Monthly Archives: March 2007

Get your swim suit on

A colleague pointed this out to me and it really made my day. With the stress of getting CDT 4.0 M6 out the door while getting ready for a week at ESC, you need to have a laugh to help keep you going.

Here’s what you do. Go to Google maps and click get directions. Start from somewhere in North America and end somewhere in Europe.

The directions will guide you to Long Wharf in Boston and then instruct you to “Swim across the Atlantic Ocean”, which apparently is 5572 kilometers. You then get out of the water in La Havre, France, and continue on your way.

I love the sense of humour software developers have. I can imagine the design discussions around putting this feature in. I’m sure they’re still laughing about it, just like we are now. Now, what can we do with the CDT, hmm…

GPLv3, freedom at what price?

I’ve got my fresh copy of the GPLv3 Third Discussion Draft Rationale and started to try to dissect it. It’s a pretty intense legal document as it tries to build up a GPL that has no holes. I’ll have to read it on the plane down to San Jose for next week’s ESC to help me fall asleep.

But one thing that has struck me as I dig into it and read others’ comments on it, is that the view of freedom put forth by Richard Stallman and the FSF may actually turn detrimental to the community instead of helping it.

There is no doubt that open source is successful today because of the GPL. The freedom for users to be able to download, possibly modify, build, and run their code is really what got a lot of developers involved in open source to begin with. And that momentum has grown and the qualify of the open source code has grown to become a serious force in the industry. But that all started in the day when most open source users were developers.

The issue I have is that the FSF does not differentiate between user and developer. But when it comes to critical systems, especially in the embedded space, I’m not sure users even want that freedom. While having GPL code in my TV is cool and I’m glad the manufacturer was able to take advantage of it, and theoretically ended up with good code cheaper than if they would have licensed something. And hopefully the developers contributed back to those open source projects to make them even better. But the last thing I want to do as a user is change that code, even though I know I could.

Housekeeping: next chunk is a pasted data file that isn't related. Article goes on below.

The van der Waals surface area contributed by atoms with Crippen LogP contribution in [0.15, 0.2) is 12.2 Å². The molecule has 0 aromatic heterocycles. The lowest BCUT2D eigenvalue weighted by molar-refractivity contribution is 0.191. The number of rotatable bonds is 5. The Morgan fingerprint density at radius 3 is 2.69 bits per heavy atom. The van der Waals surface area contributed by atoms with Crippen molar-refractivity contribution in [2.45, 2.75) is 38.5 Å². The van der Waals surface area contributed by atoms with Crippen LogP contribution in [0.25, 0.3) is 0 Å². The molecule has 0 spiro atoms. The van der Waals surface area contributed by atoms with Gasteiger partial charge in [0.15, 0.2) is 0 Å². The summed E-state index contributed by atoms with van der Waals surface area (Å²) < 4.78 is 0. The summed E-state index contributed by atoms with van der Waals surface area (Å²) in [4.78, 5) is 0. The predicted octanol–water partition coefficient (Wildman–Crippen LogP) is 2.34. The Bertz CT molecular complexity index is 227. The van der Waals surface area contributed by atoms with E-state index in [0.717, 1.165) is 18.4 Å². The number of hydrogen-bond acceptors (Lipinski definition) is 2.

So while the GPLv3 tries everything in its power to ensure that the user can modify the code, my fear is that it will handcuff the developers working on this code. It’s not free to them to make sure the user gets everything they need to do the modification. The manufactures can’t charge for the code, but you can be sure device prices will go up if they need to ship an SDK and hardware with it.

GPL in embedded devices has always been a tricky subject, and GPLv3 seems to make it even trickier. I’m not sure the FSF is willing to listen to the concerns of embedded manufacturers, but I sure hope someone is making noise.

CDT 4, now 5 MB better

I was just checking last night’s CDT build to make sure our source feature got generated correctly (it did, thanks Andrew!). One thing I noticed was that our run time downloads are now around 17 MBs. CDT 3.1.2 was around 12 MB. That’s 5 MB more CDT! We haven’t added any new plug-ins so it’s all enhanced feature content and improved internal data structures that’s contributing to it.

Our M6 is coming along nicely and should be released late Friday or over the weekend. It’ll be a part of Europa M6 which I think is still a week or so away. The biggest thing you’ll notice is a new New Project wizard that merges standard and managed make into a single experience. Standard make projects are now “Makefile” project types, something VS users will be familiar with, and allows us to associate tool chains with standard make projects to make it easier to set them up for indexing.

For our Windows users, you’ll see a new MinGW tool chain which uses various tricks to find your MinGW installation so there is no more need to add this to your path. Also, it uses the CDT’s internal builder to call the build tools directly so there is no need to install MSYS or Cygwin to get make and the other command line tools. This will feed into the EasyEclipse MinGW distribution that I have promised to deliver.

Aside from that, the index is more complete and has more information in it to drive all our parser based features. This also feeds into better performance for content assist and open declaration since we no longer do a full parse of the file and all it’s includes. It’s not often you get ‘oo’s and ‘ah’s over a content assist, but I did at our demo at EclipseCon.

I’ll provide more details and a pointer to the New and Noteworthy on the CDT wiki once we wrap this thing up and get it out to you.